Canceling all in-person classes and moving all courses online seemed the only way to start the spring semester as scheduled. But was that possible?
The university turned to Yu Xinjie, a professor in the department of electrical engineering and researcher in magnetoelectric materials, intelligent optimization and other areas. Yu is known as a pioneer in China in the use of MOOC, massive open online courses, that are available to anyone.
He was appointed to head a 15-person team tasked with moving all classes online.
Yu stresses that online classes need to have the same quality and effectiveness of in-person instruction. Tsinghua University already had online classes, but they were supplementary. The system was not ready for prime time.
Another hurdle was that only about 400 instructors, slightly more than 10% of all faculty members, had online teaching experience. On Feb. 3, the university tested a platform with the participation of all of its more than 50,000 students. The trial was plagued by disruptions and other problems.
Yu’s team worked overnight to improve the system while spending two weeks training all faculty members who were to teach online.
It created a list of issues that needed to be addressed, including what actions would need to be taken if students lost their connections during class or if a professor’s home was hit by a power outage.
The no-stone-left-unturned efforts paid off in a smooth rollout. On Feb. 17, the spring semester began, and more than 4,000 courses were delivered online.
The university went back to in-person instruction in the autumn, but many students — the school has 3,000 foreign students — were unable to return to campus. In response to the problem, Tsinghua started offering hybrid instruction. It was an attempt to make sure that students who cannot travel to the campus do not have to withdraw from classes or leave school altogether.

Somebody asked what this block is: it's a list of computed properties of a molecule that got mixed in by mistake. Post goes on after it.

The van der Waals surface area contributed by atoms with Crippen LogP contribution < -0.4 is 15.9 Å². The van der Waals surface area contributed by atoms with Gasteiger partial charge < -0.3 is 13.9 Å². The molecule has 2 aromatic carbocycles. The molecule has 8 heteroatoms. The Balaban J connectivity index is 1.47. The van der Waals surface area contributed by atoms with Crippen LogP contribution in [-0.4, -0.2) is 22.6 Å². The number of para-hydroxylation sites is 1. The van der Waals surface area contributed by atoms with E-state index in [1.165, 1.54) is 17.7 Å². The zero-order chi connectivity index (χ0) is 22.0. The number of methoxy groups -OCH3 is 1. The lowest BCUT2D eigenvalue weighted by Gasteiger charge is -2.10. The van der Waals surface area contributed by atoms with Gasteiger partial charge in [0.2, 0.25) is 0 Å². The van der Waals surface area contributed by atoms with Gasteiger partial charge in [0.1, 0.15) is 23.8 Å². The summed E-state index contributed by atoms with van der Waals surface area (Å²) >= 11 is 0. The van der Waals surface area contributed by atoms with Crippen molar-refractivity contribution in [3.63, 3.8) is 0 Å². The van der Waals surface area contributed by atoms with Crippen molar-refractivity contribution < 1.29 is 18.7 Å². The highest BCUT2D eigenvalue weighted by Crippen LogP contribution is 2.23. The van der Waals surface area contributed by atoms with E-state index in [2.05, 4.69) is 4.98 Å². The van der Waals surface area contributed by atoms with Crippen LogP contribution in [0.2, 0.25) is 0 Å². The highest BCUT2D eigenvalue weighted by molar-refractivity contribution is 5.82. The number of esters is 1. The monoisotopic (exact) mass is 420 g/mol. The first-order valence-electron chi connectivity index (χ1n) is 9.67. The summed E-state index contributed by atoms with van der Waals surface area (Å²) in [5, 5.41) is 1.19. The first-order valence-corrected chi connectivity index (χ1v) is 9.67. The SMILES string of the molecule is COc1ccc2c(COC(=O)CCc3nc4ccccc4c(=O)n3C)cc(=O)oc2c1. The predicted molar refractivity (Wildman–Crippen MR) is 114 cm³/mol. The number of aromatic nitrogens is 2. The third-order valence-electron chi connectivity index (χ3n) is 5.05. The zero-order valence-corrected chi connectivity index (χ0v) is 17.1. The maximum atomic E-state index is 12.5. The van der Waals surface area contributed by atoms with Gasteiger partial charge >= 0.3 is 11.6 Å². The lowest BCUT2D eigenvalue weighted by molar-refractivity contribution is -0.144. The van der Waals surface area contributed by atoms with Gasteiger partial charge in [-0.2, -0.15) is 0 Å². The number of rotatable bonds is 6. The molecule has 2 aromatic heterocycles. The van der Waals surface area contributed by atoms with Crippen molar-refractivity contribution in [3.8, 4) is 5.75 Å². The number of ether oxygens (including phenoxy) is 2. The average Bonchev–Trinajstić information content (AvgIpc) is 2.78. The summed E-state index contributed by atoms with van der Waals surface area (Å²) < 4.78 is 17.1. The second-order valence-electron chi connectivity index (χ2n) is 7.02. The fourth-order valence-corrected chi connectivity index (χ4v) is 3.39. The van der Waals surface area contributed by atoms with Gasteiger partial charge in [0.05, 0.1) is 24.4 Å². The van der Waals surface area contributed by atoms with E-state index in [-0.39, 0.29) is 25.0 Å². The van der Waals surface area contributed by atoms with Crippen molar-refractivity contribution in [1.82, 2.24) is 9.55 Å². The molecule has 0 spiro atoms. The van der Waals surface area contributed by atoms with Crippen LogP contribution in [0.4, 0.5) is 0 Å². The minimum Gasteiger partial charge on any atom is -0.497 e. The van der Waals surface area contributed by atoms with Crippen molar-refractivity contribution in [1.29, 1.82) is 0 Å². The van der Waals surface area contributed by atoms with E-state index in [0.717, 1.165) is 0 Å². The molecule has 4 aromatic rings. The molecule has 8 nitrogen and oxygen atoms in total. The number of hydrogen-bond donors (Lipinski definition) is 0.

Vice President Yang is confident about the effectiveness of this approach and the financial health of the institution. “We have absolutely no financial problem,” he said. “Most students have already returned, and everything is back to normal.”
The university also plans to offer more campus experiences online.
In a ceremony on April 25 to celebrate Tsinghua’s 110th anniversary, President Qiu spoke about the university’s success in responding to the pandemic. The institution “led the reform of online education amid the challenge of dealing with the new coronavirus and showed how universities should act in the face of such a crisis,” he said. “We will break through the wall of physical space to make our university even more open.”
Tsinghua is receiving many inquiries from other universities about its all-classes-online program and is planning to expand cooperation with other academic institutions at home and abroad.
The world-renowned education and research entity is demonstrating its dedication to its motto of “self-discipline and social commitment” through its efforts to carve out its IT-powered future.
(This article was originally published at https://asia.nikkei.com/Business/Education/China-s-Tsinghua-University-turns-pandemic-into-opportunity)